M MacKellar: … and I wouldn’t mind having a crack at running this place for a while, to see if we, and that’s not the royal plural, it’s the whole of this place, could do what I’ve already spoken about and that is to break down that Executive, harsh Executive control. One of the ways you could do it, of course, you talk about scrutiny, is to have Estimates Committees which really worked and you’ve got the opportunity of doing that here. The Committee Rooms are good, there are all the facilities …

G McIntosh: Have members got enough time. I mean they’ve just brought in eight new committees in ’87 which haven’t got the power to determine their on references …

M MacKellar: Yes, I think that what is happening, and what may increasingly happen, is that members will be required to spend more and more time in Canberra because you simply don’t have enough time to do all the work you’ve got to do, to be in the House to be members of your party committees, to be members of parliamentary committees. If you’re doing your job, you are just flat out and so that committee structure system will have to be looked at and developed and I believe that the time spent on parliamentary business in Canberra will have to be improved. You simply don’t have enough time …

G McIntosh: Do you mean more sitting days or just more time for committees and that to meet when it’s not sitting.

M MacKellar: Well sitting days when all you are doing is sitting on committees rather than parliament operating because it’s doing the both at the same time that is hard. You are running to committees and running to parliament at the same time, very, very time consuming. There are not enough members to do all the jobs that have to be done.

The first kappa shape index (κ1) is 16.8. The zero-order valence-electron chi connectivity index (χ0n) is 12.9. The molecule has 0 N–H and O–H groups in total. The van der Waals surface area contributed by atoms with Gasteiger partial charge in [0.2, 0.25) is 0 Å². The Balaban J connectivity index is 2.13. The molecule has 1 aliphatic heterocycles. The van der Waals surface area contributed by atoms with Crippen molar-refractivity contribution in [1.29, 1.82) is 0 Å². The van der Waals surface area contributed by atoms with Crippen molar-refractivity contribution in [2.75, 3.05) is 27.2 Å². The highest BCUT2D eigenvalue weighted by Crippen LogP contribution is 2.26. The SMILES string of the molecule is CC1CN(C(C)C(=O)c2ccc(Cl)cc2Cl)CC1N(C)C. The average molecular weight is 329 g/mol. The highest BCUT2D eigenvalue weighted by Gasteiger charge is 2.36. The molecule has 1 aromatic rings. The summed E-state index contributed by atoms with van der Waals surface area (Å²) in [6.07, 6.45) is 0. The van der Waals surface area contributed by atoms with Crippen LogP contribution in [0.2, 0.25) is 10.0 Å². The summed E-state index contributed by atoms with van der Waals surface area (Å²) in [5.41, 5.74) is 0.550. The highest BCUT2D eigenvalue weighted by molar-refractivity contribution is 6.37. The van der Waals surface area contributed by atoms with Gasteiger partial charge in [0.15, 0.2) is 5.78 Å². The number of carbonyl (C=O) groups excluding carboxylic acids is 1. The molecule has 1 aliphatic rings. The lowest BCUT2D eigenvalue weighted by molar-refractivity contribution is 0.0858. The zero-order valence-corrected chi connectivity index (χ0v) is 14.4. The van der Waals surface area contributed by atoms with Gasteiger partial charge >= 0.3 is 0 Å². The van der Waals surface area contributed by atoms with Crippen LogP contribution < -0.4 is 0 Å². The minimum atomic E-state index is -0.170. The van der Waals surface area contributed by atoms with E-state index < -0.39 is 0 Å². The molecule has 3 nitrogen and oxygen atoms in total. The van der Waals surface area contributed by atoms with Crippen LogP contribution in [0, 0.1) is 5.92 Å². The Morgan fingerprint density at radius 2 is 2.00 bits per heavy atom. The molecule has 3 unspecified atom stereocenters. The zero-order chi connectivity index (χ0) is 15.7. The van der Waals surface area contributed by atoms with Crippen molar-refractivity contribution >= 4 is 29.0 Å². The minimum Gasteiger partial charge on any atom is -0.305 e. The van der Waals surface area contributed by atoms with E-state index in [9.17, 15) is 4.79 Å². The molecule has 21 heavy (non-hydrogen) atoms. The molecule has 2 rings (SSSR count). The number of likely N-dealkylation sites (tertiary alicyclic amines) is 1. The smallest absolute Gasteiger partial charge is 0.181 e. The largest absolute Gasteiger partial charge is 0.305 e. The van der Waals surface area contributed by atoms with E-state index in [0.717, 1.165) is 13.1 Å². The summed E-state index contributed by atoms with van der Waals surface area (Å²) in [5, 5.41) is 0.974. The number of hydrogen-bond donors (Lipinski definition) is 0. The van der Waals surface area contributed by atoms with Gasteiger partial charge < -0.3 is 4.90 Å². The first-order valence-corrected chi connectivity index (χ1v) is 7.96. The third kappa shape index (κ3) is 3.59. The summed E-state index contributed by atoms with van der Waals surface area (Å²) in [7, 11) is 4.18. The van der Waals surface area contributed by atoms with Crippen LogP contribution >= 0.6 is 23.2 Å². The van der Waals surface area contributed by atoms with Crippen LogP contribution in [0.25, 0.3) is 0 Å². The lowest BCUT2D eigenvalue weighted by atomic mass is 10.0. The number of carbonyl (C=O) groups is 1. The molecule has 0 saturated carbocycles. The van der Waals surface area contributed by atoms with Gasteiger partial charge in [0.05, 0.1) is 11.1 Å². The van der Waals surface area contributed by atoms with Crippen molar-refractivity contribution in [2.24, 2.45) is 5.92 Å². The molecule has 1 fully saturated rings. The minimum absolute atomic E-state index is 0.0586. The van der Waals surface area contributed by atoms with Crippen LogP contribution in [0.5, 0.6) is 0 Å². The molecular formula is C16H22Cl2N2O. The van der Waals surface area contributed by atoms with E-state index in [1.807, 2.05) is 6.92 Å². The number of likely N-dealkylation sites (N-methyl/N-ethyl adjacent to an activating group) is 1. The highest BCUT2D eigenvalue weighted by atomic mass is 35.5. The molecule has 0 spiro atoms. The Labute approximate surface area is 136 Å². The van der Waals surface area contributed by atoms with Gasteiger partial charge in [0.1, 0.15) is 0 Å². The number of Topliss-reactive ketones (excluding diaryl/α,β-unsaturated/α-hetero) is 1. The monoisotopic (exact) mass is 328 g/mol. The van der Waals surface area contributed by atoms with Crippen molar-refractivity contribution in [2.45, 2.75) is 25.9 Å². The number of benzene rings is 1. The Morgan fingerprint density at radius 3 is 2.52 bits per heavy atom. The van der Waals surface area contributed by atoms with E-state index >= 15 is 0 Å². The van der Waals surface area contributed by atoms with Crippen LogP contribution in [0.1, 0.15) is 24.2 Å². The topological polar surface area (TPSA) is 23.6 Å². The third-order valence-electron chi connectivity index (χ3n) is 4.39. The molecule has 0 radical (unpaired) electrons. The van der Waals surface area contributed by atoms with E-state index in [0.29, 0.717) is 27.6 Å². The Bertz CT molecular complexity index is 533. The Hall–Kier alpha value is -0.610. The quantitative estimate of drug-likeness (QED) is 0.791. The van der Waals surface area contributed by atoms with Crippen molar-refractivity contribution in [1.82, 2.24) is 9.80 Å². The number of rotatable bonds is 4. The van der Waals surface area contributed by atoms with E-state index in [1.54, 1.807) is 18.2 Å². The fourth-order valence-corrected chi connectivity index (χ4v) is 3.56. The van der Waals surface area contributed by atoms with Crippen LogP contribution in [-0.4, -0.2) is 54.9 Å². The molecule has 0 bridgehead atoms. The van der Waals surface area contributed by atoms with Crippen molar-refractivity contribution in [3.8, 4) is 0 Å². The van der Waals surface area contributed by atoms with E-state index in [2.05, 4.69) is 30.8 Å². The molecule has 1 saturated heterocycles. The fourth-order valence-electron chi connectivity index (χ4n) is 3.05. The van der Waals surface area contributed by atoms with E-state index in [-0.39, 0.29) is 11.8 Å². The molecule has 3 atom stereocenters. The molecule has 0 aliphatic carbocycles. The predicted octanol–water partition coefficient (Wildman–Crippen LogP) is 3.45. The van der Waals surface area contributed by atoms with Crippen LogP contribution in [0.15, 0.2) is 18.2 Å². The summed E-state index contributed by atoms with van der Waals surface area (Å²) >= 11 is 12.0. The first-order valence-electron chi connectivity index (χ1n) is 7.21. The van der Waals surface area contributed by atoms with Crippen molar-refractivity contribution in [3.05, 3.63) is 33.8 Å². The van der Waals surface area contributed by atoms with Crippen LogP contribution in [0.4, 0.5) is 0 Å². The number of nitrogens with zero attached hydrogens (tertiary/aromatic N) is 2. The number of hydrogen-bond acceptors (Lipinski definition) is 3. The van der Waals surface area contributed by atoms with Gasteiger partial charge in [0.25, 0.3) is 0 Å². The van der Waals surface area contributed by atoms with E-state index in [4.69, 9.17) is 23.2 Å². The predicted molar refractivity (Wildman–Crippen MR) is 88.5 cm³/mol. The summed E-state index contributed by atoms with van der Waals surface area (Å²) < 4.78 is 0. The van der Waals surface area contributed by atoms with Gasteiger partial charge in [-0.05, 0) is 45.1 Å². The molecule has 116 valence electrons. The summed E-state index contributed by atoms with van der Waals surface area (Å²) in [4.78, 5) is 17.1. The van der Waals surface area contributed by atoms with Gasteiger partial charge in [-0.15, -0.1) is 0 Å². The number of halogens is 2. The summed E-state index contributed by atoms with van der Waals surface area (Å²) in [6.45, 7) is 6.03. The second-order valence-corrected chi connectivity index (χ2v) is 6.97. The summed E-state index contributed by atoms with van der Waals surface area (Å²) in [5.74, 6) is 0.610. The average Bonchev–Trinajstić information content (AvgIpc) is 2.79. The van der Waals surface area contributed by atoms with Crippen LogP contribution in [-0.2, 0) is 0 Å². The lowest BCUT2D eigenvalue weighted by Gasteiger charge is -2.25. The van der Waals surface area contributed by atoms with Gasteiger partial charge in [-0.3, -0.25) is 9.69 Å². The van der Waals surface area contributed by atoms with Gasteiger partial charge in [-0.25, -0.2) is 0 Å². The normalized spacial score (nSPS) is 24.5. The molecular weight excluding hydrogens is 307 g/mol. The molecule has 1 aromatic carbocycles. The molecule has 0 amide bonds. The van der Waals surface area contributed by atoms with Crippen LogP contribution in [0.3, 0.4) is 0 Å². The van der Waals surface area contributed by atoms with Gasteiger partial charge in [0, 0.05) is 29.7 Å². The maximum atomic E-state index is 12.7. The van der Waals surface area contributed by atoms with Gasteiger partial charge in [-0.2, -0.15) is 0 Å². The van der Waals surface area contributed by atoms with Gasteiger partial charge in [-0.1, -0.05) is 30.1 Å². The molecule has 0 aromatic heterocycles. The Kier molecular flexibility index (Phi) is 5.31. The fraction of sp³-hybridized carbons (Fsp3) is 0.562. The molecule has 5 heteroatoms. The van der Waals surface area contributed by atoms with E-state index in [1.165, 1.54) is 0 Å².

G McIntosh: Do you think those new eight legislative general purpose committees, I think they’re called, do you think they should have the power to determine their own references?

M MacKellar: Yes.

G McIntosh: Because the Executive at the moment can just [inaudible] out them.

M MacKellar: No, I think they should, and that would enhance the power of the parliament because — I know we’ve done it in the Joint Standing Committee in Foreign Affairs and Defence, and another one coming in today, are very critical reports bi-partisan, all party, critical of the government. Now if governments, of whatever particular, don’t like that, but it’s good for the parliament. It’s good for the individual parliamentarians because they all can’t be chief.

G McIntosh: What do you think, if we just look — a lot of the Labor people I’ve spoken to appear to have a very party orientated view of their role. They say look winner take all, almost at the election. We scrutinize the government through Caucus and Caucus committees, but that is neglecting the whole role of the Opposition basically, and the parliament itself.

M MacKellar: Yes, that’s the one party state type …

G McIntosh: Yes.

M MacKellar: … approach which I reject. It really boils down to your concept of what parliament is.

G McIntosh: Yes, well a lot of people, I think, they see themselves party number one, ombudsman, their constituency role, but their third role, their parliamentary role, for a lot of them, and it’s not just Labor people. A lot of Liberal people I’ve spoken to have said, that parliamentary role, haven’t really thought about it. They don’t think of themselves, what the institution of parliament is about. Their first and foremost, I suppose they are beholden to the party because they put them there. That appears to be, particularly strongly in Labor and they don’t really think about that parliamentary role.

M MacKellar: Yes, and again that to a certain extent comes back to the role of the Speaker and the President. I mean if the Speaker is a tough Speaker, an experienced Speaker and a fair Speaker, who sets out at all times to enhance the role and the position of parliament, as against every individual, but to protect individuals and to lift the status of the individual member of parliament. You see it’s the Frontbench or the Executive — then you’ll build that corporate belief.